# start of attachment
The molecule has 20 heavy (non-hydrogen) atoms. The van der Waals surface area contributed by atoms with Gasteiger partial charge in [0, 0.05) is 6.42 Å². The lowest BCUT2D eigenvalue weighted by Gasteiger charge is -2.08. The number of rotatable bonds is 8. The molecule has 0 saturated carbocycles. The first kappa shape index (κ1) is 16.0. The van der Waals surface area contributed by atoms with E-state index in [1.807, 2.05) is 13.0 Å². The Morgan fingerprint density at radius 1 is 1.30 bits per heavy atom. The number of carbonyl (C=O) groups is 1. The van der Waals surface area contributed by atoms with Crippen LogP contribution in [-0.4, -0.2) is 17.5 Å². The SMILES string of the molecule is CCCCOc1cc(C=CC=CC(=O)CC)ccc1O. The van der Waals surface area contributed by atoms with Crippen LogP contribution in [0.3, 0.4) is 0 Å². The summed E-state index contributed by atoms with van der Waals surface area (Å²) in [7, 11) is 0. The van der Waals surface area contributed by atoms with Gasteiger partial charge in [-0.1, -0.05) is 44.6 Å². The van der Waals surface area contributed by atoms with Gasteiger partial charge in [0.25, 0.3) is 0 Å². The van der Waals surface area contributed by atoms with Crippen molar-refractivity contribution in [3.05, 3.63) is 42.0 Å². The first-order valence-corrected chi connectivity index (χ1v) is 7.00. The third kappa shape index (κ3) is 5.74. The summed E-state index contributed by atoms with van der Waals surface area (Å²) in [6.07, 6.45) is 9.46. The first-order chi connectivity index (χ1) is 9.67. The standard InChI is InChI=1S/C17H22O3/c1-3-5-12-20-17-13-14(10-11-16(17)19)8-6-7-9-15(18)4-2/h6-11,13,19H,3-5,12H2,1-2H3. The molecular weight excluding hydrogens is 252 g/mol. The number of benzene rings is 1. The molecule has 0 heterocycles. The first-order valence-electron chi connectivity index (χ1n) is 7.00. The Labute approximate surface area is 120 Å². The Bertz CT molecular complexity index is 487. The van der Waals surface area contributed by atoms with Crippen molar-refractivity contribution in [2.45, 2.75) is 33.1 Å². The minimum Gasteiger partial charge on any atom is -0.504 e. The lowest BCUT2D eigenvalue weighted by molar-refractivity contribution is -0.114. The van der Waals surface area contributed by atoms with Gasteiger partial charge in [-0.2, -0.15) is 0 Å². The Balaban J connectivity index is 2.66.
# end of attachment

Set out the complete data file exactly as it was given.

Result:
The molecule has 20 heavy (non-hydrogen) atoms. The van der Waals surface area contributed by atoms with Gasteiger partial charge in [0, 0.05) is 6.42 Å². The lowest BCUT2D eigenvalue weighted by Gasteiger charge is -2.08. The number of rotatable bonds is 8. The molecule has 0 saturated carbocycles. The first kappa shape index (κ1) is 16.0. The van der Waals surface area contributed by atoms with E-state index in [1.807, 2.05) is 13.0 Å². The Morgan fingerprint density at radius 1 is 1.30 bits per heavy atom. The number of carbonyl (C=O) groups is 1. The van der Waals surface area contributed by atoms with Crippen LogP contribution in [-0.4, -0.2) is 17.5 Å². The SMILES string of the molecule is CCCCOc1cc(C=CC=CC(=O)CC)ccc1O. The van der Waals surface area contributed by atoms with Crippen LogP contribution in [0.3, 0.4) is 0 Å². The summed E-state index contributed by atoms with van der Waals surface area (Å²) in [7, 11) is 0. The van der Waals surface area contributed by atoms with Gasteiger partial charge in [-0.1, -0.05) is 44.6 Å². The van der Waals surface area contributed by atoms with Gasteiger partial charge in [0.25, 0.3) is 0 Å². The van der Waals surface area contributed by atoms with Crippen molar-refractivity contribution in [3.05, 3.63) is 42.0 Å². The first-order valence-corrected chi connectivity index (χ1v) is 7.00. The third kappa shape index (κ3) is 5.74. The summed E-state index contributed by atoms with van der Waals surface area (Å²) in [6.07, 6.45) is 9.46. The first-order chi connectivity index (χ1) is 9.67. The standard InChI is InChI=1S/C17H22O3/c1-3-5-12-20-17-13-14(10-11-16(17)19)8-6-7-9-15(18)4-2/h6-11,13,19H,3-5,12H2,1-2H3. The molecular weight excluding hydrogens is 252 g/mol. The number of benzene rings is 1. The molecule has 0 heterocycles. The first-order valence-electron chi connectivity index (χ1n) is 7.00. The Labute approximate surface area is 120 Å². The Bertz CT molecular complexity index is 487. The van der Waals surface area contributed by atoms with Crippen molar-refractivity contribution in [2.45, 2.75) is 33.1 Å². The minimum Gasteiger partial charge on any atom is -0.504 e. The lowest BCUT2D eigenvalue weighted by molar-refractivity contribution is -0.114. The van der Waals surface area contributed by atoms with Gasteiger partial charge in [-0.2, -0.15) is 0 Å². The Balaban J connectivity index is 2.66.